KRAS (6); MAP2K1 (6); MAP2K2 (5); NRAS (2);PDGFRA (4); PIK3CA (28); PTPN11 (1); SOS1 (3); P53(14)

OncoCarta™ Panel 3.0


ABL1 (2); AKT1 (1); APC (12); BRAF (19); CDKN2A(7); CSF1R (6); CTTNB1 (28); EGFR (31); ERBB2 (1);

ERBB3 (1); FLT3 (1); FLT4 (1); FLT5 (1); HRAS (2); JAK3 (3); KIT (3); KRAS (5); MET (5); MLH1 (1); MYC(6); PDGFRA (11); PIK3CA (5); PTEN (14); RB1 (11);RET (13); SRC (1); STK11 (12); P53 (7); VH1 (7)

MelaCarta™ Panel 1.0


AKT1 (1); BRAF (20); CDK4 (2); CTNNB1 (5); CXCR4(1); EPHA 10 (1); EPHB6 (2); ERBB4 (2); GNA11(2); GNAQ (2); KIT (5); KRAS (9); MEK(2); MET(2); NEK10 (1); NRAS (11); PDGFRA (1); PIK3CA (1);

PTK2B (2); ROR2 (1)

*For a comprehensive list of mutations within each of the panels, visit

While the OncoCarta™ Panels feature a comprehensive set of mutations suitable for most research studies, research groups may want to profile other mutations. Researchers have the option to order custom assay design through Assays by Sequenom, a full service offering in which Sequenom designs and runs assays against your samples of interest. If researchers have access to a MassARRAY® system, they can also design their own assays using Sequenom’s TYPER™ Assay Designer software. A number of key cancer institutes have developed panels for their own utility 1, 4, 5, 6, and 7.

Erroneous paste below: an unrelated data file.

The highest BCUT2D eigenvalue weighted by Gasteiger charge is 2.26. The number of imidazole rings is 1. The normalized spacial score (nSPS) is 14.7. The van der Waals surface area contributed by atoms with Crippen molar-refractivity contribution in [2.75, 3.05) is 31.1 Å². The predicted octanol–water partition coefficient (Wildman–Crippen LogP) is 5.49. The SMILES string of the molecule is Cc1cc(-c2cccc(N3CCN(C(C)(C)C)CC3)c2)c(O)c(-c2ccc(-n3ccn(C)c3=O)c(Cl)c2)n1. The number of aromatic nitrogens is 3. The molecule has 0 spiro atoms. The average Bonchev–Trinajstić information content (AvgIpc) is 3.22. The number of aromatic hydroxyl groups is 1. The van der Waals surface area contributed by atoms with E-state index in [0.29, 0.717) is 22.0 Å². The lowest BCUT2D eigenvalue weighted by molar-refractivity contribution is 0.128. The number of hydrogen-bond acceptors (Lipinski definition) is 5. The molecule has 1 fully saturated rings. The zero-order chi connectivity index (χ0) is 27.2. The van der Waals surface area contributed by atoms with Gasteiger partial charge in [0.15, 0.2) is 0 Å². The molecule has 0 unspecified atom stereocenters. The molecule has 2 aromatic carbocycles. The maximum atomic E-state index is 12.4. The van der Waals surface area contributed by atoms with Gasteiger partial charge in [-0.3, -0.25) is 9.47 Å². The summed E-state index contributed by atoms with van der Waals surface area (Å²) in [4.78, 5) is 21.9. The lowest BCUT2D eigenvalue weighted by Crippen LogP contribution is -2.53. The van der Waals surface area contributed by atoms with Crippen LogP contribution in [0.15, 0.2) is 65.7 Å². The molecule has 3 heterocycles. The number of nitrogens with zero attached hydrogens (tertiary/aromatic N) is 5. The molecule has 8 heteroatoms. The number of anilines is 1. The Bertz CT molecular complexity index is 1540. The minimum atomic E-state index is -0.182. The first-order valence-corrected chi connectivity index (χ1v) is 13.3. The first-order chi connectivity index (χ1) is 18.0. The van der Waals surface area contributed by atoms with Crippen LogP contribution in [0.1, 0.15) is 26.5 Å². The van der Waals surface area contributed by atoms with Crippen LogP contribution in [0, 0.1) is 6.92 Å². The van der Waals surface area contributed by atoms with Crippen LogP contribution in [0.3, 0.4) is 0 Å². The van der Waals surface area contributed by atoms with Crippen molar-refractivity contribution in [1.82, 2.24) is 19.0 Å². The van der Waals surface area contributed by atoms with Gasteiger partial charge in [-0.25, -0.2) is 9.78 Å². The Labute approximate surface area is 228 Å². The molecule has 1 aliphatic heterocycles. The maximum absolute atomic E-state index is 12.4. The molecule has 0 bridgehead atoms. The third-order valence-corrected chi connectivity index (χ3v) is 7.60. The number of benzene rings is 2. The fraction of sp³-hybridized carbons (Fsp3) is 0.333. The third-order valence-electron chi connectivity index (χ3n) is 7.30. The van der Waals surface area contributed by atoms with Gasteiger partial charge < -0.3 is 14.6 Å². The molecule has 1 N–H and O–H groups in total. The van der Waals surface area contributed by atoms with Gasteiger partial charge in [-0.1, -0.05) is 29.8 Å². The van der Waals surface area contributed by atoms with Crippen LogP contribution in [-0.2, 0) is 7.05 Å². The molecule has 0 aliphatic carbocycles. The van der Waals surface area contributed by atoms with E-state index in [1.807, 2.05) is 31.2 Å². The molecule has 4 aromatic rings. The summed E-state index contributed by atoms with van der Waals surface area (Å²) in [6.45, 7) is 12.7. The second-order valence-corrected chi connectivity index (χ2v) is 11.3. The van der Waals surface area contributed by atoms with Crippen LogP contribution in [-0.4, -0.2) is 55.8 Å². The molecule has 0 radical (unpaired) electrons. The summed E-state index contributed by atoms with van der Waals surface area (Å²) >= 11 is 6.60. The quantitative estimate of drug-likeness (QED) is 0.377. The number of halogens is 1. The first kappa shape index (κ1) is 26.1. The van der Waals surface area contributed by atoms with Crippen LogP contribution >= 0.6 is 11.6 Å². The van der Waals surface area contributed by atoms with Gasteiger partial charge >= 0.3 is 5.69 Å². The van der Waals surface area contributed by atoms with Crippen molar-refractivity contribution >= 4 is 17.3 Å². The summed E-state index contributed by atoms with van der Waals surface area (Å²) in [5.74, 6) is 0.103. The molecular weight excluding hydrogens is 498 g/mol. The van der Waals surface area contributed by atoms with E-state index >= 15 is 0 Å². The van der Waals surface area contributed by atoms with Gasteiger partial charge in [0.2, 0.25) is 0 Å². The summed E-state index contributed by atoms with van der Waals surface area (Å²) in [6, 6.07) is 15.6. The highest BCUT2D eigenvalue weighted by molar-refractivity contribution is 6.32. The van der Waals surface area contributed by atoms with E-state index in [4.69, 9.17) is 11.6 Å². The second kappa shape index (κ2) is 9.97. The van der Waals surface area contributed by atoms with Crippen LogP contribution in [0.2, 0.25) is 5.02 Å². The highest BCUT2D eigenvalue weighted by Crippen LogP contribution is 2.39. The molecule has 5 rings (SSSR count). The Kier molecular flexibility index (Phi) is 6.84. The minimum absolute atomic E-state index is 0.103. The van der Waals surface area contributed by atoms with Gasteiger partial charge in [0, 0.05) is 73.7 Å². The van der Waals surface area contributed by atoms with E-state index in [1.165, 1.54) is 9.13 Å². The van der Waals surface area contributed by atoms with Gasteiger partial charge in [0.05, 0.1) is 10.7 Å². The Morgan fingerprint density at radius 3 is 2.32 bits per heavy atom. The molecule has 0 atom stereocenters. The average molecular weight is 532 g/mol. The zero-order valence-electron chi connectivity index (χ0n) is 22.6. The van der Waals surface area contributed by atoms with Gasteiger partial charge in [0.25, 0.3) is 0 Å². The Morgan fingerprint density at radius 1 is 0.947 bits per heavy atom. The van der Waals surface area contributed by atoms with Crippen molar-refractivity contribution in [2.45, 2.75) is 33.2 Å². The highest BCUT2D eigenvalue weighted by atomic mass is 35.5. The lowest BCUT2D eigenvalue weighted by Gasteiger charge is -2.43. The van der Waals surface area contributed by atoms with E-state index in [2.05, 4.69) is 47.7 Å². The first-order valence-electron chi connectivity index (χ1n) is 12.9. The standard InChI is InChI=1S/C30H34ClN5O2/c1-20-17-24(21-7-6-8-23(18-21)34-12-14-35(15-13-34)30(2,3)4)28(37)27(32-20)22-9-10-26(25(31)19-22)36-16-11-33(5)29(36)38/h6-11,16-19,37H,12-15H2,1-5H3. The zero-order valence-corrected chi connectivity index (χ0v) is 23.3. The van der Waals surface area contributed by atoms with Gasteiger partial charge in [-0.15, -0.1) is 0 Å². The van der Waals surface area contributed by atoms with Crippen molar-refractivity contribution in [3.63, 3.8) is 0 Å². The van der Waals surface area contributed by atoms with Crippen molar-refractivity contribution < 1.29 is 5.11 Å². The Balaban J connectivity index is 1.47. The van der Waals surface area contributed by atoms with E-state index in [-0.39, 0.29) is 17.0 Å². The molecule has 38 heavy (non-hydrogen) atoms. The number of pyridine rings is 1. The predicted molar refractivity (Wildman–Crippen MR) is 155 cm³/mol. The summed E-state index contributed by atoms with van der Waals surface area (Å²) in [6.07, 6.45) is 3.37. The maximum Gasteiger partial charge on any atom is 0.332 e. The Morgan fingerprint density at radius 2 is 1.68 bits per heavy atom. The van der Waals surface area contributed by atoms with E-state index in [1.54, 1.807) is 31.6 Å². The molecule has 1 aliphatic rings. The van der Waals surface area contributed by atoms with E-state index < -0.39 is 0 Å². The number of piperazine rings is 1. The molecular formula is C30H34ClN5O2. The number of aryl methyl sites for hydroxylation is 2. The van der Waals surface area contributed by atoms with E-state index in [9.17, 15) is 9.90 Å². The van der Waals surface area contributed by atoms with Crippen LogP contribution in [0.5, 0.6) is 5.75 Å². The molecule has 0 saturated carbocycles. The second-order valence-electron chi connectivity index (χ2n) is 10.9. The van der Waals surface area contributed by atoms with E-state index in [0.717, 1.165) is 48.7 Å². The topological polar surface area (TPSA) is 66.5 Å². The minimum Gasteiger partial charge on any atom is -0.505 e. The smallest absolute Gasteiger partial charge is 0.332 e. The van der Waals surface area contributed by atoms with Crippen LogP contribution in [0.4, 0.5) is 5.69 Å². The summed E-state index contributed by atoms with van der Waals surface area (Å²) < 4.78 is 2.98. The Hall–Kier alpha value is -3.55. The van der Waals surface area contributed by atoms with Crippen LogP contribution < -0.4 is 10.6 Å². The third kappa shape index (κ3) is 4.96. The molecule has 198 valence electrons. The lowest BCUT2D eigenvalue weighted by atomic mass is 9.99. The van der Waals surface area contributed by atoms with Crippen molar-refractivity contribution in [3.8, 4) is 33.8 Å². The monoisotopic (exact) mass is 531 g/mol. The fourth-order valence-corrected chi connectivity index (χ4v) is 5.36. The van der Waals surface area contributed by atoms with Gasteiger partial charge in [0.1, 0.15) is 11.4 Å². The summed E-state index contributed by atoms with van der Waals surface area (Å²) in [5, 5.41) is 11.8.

The MassARRAY® system has been demonstrated as an effective method for somatic mutation analysis due to its high level of sensitivity and quantitative ability. It offers flexibility in throughput, sample type, and assay format. The system is ideal for analyzing 10s to 100s of genetic targets across 100s to 1000s of samples. Cancer gene mutation profiling, with its select roster of candidate oncogenes and tumor suppressors, can be readily assessed on the MassARRAY® system.

The MassARRAY® System is for research use only not for diagnostic use.


  1. MacConaill, L. et al. Profiling Critical Cancer Gene Mutations in Clinical Tumor Samples, PLoS ONE, (2009) 4(11) 1-7.
  2. Soto, A., et al. The somatic mutation theory of cancer: growing problems with the paradigm? BioEssays (2004) 26:1097–1107.
  3. Greenman, C., et al. Patterns of somatic mutation in human cancer genomes. Nature (2007) 446, 153-158.
  4. Thomas, R.K., et al. High-throughput oncogene mutation profiling in human cancer, Nature Genetics (2007), 39(3):283-4.
  5. Vivante, A., et al. High-throughput, sensitive and quantitative assay for the detection of BCR-ABL kinase domain mutations, Leukemia (2007) 21, 1318–1321.
  6. Dunlap, J. et al. Phosphatidylinositol-3-kinase and AKT1 mutations occur early in breast carcinoma, (2009) Breast Cancer Res Treat.
  7. Davies, M.A., et al. A novel AKT3 mutation in melanoma tumours and cell lines, British Journal of Cancer (2008), 1–4.